Legal News You Can Use

    New Laws from the General Assembly

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    Ever take one of those “How Virginia?” or “How Richmond Are You” tests on Facebook? I know, not the headiest things in the world, but they can be amusing. And, what other opportunity do I have to showcase my secret knowledge about Hollywood Cemetery, hipster thrift stores, local craft beers, and the Byrd? I’m telling you, people, I know my River City trivia.

    Not that Buzzfeed will ever focus on the Virginia Assembly, but I thought I’d give you a primer on how laws are made here in the Commonwealth’s legislature and tell you a bit about some laws that just went into effect. So Trivial Pursuit, River City Legislative Edition players, this is the Legal Ease you’ve been waiting for.

    Our legislative body is the Virginia General Assembly and is made up of the House of Delegates and the Virginia Senate. Its members are elected by people residing in their respective districts. Annual law-making sessions start in January each year, running either thirty or sixty days, depending on if it’s an even or odd-numbered year. Finally, here’s one for you diehard social media trivia types: The General Assembly claims to be the “oldest continuously elected law-making body in the Western Hemisphere.” Now’s there’s a little tidbit you probably didn’t know prior to reading.

    Most legislation that gets passed into law by the General Assembly goes into effect on July 1, and this year is no exception to an influx of new laws in the Commonwealth. Here’s the lowdown on some of the bigger ones that might affect your family:

    Voter ID:

    Voters are now required to show photo ID prior to casting a vote in Virginia. Acceptable forms of ID include a Virginia driver’s license, a US passport, a student ID issued by a Virginia school of higher learning, or an employee ID. People who do not currently possess an acceptable form of ID may get one, free of charge, from their local registrar of voters. However, concerns about accessibility for poverty-stricken individuals, especially in rural Virginia, have been voiced by individual rights groups. The startup cost for the new law is $166,000, with annual costs projected to be $13,000. Like many other voter ID laws across the country, expect constitutional challenges in court.

    Celebratory gunfire:

    After the tragic death of a Chesterfield boy on the Fourth of July in 2013, the Virginia Assembly passed a law enforcing more stringent penalties on people who fire guns into the air in celebration or in another reckless manner. Anyone who injures or kills someone as a result faces stiffer prison sentencing. Seeking to deter individuals from celebratory firing of weapons, especially on the Fourth of July and New Year’s Eve, this law will hopefully help keep Virginians, especially our beloved children, safer.

    Hybrid car tax:

    Virginians are no longer required to pay the $64 annual license tax on hybrid vehicles, and the state will provide refunds on taxes paid to register vehicles after July 1, 2014. The law, passed in 2013, was repealed after public outcry and reflects Virginia’s growing commitment to a sustainable future.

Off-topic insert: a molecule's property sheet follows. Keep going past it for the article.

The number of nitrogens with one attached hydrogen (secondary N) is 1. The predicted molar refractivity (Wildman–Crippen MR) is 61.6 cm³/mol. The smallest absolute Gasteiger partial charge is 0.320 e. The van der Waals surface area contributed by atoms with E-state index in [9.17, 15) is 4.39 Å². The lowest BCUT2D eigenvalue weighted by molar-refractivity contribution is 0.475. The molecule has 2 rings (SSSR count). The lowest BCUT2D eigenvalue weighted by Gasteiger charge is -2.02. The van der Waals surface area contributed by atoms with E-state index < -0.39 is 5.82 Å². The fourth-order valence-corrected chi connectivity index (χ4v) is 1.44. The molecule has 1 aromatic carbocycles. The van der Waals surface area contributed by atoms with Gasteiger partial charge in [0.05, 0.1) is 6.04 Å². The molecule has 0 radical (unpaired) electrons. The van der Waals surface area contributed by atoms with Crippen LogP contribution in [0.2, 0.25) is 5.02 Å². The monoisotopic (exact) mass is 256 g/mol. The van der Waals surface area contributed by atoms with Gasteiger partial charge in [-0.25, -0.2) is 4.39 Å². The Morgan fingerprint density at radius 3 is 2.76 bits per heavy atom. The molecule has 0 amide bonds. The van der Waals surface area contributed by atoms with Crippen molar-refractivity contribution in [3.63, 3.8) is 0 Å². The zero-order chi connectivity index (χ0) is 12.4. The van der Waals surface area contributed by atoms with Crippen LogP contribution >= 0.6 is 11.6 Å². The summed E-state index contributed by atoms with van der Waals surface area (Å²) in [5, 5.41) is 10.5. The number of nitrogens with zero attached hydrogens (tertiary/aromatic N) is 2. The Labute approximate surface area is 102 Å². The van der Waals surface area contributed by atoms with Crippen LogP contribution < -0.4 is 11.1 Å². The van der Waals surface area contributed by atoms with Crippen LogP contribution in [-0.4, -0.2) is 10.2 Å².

Mental health:

    In response to Virginia Senator Creigh Deeds’ family tragedy, emergency custody orders have been increased from six to twelve hours. Furthermore, if a private hospital bed is not found within eight hours, a state hospital is now mandated to admit the person under the custody order. This law is a strong effort to help Virginians get the emergency mental health care they need, protecting both patients and the public from harm.

    School testing:

    Virginia’s Standards of Learning system of standardized testing will roll out new requirements that cut back on the number of tests administered to students. There is legislative discussion to continue reducing the number over the next several years, but this current law eliminates five of the tests that used to be administered from third grade through middle school.

    Bicycle passing clearance: 

    As a driver, note that the minimum clearance required when passing bicycles has increased from two to three feet. Designed to protect cyclists, especially necessary on narrow city streets (this means you, Fan drivers), the law also applies to electric assistive mobility devices, mopeds, and animal-drawn vehicles.

    E-cigarettes:

    Virginia has joined many other states promoting the regulation of electronic cigarettes. Sale of e-cigarettes to minors under the age of eighteen is now prohibited, a win for the safety of children in Virginia.

    Sunday hunting: 

    Whereas it was previously unlawful to hunt on Sundays in Virginia, now a landowner may hunt on his or her property on Sundays – and may allow family members or others with written permission to do so as well. There is one notable exception: still no hunting on Sundays within two hundred yards of a house of worship.

    So now you are in-the-know! At your next cocktail hour, or during a golf or Bunco game, you can hold your Virginia chin high over the heads of the sad-faced non-Legal Ease readers and stump them with your legislatively informed prowess.

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    Kelly Hall
    Kelly Hall, Esq., is a full-time mom and part-time attorney. She practices law in Richmond.